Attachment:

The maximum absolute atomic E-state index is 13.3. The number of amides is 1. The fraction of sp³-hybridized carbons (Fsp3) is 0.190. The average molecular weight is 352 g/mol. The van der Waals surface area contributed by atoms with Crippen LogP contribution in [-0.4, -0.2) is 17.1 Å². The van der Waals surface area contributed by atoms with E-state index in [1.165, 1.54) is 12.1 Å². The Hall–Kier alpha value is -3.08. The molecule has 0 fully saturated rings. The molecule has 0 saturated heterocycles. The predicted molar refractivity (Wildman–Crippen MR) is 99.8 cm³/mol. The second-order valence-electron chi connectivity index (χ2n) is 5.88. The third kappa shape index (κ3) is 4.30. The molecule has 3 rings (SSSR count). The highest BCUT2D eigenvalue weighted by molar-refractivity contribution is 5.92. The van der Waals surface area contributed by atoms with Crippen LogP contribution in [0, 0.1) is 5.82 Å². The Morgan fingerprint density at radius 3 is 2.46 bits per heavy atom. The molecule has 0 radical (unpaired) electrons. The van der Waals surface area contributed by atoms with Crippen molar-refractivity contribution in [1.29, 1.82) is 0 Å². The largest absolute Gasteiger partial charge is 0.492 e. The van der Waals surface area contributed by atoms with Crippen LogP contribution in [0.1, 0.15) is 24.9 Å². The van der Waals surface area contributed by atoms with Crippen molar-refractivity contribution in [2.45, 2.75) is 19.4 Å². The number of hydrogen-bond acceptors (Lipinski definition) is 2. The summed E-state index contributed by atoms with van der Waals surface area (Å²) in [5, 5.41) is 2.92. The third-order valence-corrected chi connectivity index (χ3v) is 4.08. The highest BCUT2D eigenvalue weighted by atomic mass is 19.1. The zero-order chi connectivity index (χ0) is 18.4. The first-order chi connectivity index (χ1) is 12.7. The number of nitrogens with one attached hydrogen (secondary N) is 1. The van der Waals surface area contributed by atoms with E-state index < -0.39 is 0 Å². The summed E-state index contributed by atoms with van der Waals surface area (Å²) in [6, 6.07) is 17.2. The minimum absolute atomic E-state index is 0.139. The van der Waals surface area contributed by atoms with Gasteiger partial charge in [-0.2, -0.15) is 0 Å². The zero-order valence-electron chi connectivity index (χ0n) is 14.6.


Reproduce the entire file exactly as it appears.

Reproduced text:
The maximum absolute atomic E-state index is 13.3. The number of amides is 1. The fraction of sp³-hybridized carbons (Fsp3) is 0.190. The average molecular weight is 352 g/mol. The van der Waals surface area contributed by atoms with Crippen LogP contribution in [-0.4, -0.2) is 17.1 Å². The van der Waals surface area contributed by atoms with E-state index in [1.165, 1.54) is 12.1 Å². The Hall–Kier alpha value is -3.08. The molecule has 0 fully saturated rings. The molecule has 0 saturated heterocycles. The predicted molar refractivity (Wildman–Crippen MR) is 99.8 cm³/mol. The second-order valence-electron chi connectivity index (χ2n) is 5.88. The third kappa shape index (κ3) is 4.30. The molecule has 3 rings (SSSR count). The highest BCUT2D eigenvalue weighted by molar-refractivity contribution is 5.92. The van der Waals surface area contributed by atoms with Crippen LogP contribution in [0, 0.1) is 5.82 Å². The Morgan fingerprint density at radius 3 is 2.46 bits per heavy atom. The molecule has 0 radical (unpaired) electrons. The van der Waals surface area contributed by atoms with Crippen molar-refractivity contribution in [1.29, 1.82) is 0 Å². The largest absolute Gasteiger partial charge is 0.492 e. The van der Waals surface area contributed by atoms with Crippen LogP contribution in [0.1, 0.15) is 24.9 Å². The van der Waals surface area contributed by atoms with Crippen molar-refractivity contribution in [2.45, 2.75) is 19.4 Å². The number of hydrogen-bond acceptors (Lipinski definition) is 2. The summed E-state index contributed by atoms with van der Waals surface area (Å²) in [5, 5.41) is 2.92. The third-order valence-corrected chi connectivity index (χ3v) is 4.08. The highest BCUT2D eigenvalue weighted by atomic mass is 19.1. The zero-order chi connectivity index (χ0) is 18.4. The first-order chi connectivity index (χ1) is 12.7. The number of nitrogens with one attached hydrogen (secondary N) is 1. The van der Waals surface area contributed by atoms with E-state index < -0.39 is 0 Å². The summed E-state index contributed by atoms with van der Waals surface area (Å²) in [6, 6.07) is 17.2. The minimum absolute atomic E-state index is 0.139. The van der Waals surface area contributed by atoms with Gasteiger partial charge in [-0.2, -0.15) is 0 Å². The zero-order valence-electron chi connectivity index (χ0n) is 14.6.